CHAPTER X. WHAT TO EAT.
The current sciences of medicine and hygiene have made no progress
toward answering the question, What shall I eat? The contests between
the vegetarians and the meat eaters, the cooked food advocates, raw food
advocates, and various other "schools" of theorists, seem to be
interminable; and from the mountains of evidence and argument piled up
for and against each special theory, it is plain that if we depend on
these scientists we shall never know what is the natural food of man.
Turning away from the whole controversy, then, we will ask the question
of nature herself, and we shall find that she has not left us without an
Most of the errors of dietary scientists grow out of a false premise as
to the natural state of man. It is assumed that civilization and mental
development are unnatural things; that the man who lives in a modern
house, in city or country, and who works in modern trade or industry for
his living is leading an unnatural life, and is in an unnatural
environment; that the only "natural" man is a naked savage, and that the
farther we get from the savage the farther we are from nature. This is
wrong. The man who has all that art and science can give him is leading
the most natural life, because he is living most completely in all his
faculties. The dweller in a well-appointed city flat, with modern
conveniences and good ventilation, is living a far more naturally human
life than the Australian savage who lives in a hollow tree or a hole in
That Great Intelligence, which is in all and through all, has in reality
practically settled the question as to what we shall eat. In ordering
the affairs of nature, It has decided that man's food shall be according
to the zone in which he lives. In the frigid regions of the far North,
fuel foods are required. The development of brain is not large, nor is
the life severe in its labor-tax on muscle; and so the Esquimaux live
largely on the blubber and fat of aquatic animals. No other diet is
possible to them; they could not get fruits, nuts, or vegetables even if
they were disposed to eat them; and they could not live on them in that
climate if they could get them. So, notwithstanding the arguments of the
vegetarians, the Esquimaux will continue to live on animal fats.
On the other hand, as we come toward the tropics, we find fuel foods
less required; and we find the people naturally inclining toward a
vegetarian diet. Millions live on rice and fruits; and the food regimen
of an Esquimaux village, if followed upon the equator, would result in
speedy death. A "natural" diet for the equatorial regions would be very
far from being a natural diet near the North Pole; and the people of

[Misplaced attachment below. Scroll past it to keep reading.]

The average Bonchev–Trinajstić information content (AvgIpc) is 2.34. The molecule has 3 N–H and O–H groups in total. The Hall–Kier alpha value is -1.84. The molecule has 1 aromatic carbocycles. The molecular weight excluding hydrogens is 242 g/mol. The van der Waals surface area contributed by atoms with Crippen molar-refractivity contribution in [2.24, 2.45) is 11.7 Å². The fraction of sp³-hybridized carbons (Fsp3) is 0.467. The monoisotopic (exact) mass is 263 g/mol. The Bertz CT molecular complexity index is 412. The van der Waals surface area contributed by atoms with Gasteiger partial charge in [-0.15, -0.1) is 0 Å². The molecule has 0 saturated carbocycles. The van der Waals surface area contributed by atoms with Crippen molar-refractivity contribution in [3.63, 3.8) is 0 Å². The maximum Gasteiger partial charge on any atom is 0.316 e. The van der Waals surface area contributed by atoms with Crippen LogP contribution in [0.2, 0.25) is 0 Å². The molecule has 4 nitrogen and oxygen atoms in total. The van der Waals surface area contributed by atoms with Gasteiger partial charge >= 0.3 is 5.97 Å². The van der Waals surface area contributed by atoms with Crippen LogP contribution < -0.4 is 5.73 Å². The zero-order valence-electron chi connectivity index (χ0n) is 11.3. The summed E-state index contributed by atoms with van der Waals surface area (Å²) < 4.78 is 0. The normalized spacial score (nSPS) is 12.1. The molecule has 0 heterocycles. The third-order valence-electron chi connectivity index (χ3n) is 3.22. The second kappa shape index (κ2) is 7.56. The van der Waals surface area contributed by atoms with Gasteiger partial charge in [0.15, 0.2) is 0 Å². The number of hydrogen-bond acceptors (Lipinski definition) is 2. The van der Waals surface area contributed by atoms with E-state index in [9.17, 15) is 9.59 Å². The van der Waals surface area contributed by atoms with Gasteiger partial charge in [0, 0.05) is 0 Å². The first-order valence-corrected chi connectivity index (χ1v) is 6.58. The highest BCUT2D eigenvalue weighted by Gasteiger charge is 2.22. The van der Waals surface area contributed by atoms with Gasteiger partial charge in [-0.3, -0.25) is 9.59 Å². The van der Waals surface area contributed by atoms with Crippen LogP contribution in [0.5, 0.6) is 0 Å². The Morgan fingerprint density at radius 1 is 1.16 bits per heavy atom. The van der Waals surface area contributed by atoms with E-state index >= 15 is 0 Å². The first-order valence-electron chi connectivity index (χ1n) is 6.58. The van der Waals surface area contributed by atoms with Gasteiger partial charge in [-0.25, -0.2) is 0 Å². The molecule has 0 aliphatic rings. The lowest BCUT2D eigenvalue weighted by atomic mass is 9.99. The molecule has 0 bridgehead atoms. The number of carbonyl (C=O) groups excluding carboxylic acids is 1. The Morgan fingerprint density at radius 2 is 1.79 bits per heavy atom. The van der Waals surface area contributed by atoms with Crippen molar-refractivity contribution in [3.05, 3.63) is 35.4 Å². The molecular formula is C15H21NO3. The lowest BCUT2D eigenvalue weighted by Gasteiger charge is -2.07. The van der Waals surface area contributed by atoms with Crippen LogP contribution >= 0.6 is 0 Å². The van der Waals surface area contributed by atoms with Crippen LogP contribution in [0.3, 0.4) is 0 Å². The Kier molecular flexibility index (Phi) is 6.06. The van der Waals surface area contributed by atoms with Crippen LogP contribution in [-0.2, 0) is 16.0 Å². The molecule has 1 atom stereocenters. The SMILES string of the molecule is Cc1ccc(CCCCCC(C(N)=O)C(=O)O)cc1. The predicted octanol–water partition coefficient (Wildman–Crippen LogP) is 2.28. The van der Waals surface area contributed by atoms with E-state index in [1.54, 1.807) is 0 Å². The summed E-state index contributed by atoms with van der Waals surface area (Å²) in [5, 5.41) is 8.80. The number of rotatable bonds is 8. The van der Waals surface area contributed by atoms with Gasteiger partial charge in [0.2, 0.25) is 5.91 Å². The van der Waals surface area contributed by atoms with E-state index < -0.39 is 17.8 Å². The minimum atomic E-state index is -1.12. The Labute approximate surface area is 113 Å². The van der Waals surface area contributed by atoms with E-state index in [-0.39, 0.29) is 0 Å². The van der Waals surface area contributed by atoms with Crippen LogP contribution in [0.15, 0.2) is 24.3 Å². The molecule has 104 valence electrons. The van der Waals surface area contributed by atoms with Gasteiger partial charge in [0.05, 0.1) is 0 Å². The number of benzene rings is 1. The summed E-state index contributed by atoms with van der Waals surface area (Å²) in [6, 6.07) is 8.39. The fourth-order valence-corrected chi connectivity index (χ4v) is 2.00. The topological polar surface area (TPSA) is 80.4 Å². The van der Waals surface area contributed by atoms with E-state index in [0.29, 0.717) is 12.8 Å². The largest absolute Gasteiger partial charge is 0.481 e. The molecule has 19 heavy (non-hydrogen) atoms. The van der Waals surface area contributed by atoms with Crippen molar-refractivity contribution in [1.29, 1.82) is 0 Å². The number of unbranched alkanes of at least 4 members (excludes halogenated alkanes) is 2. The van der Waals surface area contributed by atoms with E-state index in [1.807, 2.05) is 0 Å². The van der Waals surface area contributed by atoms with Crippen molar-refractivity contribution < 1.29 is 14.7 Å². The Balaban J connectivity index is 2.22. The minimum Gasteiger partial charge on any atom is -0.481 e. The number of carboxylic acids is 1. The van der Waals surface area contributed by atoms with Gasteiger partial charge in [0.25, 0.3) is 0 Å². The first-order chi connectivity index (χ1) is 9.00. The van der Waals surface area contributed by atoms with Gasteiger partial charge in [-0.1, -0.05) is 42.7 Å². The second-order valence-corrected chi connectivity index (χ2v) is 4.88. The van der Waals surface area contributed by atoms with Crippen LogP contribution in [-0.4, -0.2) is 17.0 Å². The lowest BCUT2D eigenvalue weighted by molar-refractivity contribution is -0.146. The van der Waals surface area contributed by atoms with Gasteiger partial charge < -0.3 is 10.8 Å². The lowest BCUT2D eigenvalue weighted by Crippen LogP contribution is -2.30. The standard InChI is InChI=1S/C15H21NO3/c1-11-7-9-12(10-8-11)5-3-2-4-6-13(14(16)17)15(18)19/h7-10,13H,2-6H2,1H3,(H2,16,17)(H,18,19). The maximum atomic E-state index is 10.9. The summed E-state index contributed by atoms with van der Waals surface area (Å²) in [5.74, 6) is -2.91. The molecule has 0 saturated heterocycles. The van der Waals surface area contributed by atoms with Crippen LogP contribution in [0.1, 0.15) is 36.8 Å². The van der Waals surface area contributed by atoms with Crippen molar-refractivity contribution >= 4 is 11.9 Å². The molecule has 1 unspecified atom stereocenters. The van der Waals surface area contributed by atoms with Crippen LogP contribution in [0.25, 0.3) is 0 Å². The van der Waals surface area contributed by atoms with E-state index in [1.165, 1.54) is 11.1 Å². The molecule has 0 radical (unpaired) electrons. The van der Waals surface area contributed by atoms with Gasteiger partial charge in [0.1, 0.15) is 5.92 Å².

either zone, if not interfered with by medical or dietary "scientists,"
will be guided by the All Intelligence, which seeks the fullest life in
all, to feed themselves in the best way for the promotion of perfect
health. In general, you can see that God, working in nature and in the
evolution of human society and customs, has answered your question as to
what you shall eat; and I advise you to take His answer in preference to
that of any man.
In the temperate zone the largest demands are made on man in spirit,
mind, and body; and here we find the greatest variety of foods provided
by nature. And it is really quite useless and superfluous to theorize on
the question what the masses shall eat, for they have no choice; they
must eat the foods which are staple products of the zone in which they
live. It is impossible to supply all the people with a nut-and-fruit or
raw food diet; and the fact that it is impossible is proof positive that
these are not the foods intended by nature, for nature, being formed for
the advancement of life, has not made the obtaining of the means of life
an impossibility. So, I say, the question, What shall I eat? has been
answered for you. Eat wheat, corn, rye, oats, barley, buckwheat; eat
vegetables; eat meats, eat fruits, eat the things that are eaten by the
masses of the people around the world, for in this matter the voice of
the people is the voice of God. They have been led, generally, to the
selection of certain foods; and they have been led, generally, to
prepare these foods in generally similar ways; and you may depend upon
it that in general they have the right foods and are preparing them in
the right way. In these matters the race has been under the guidance of
God. The list of foods in common use is a long one, and you must select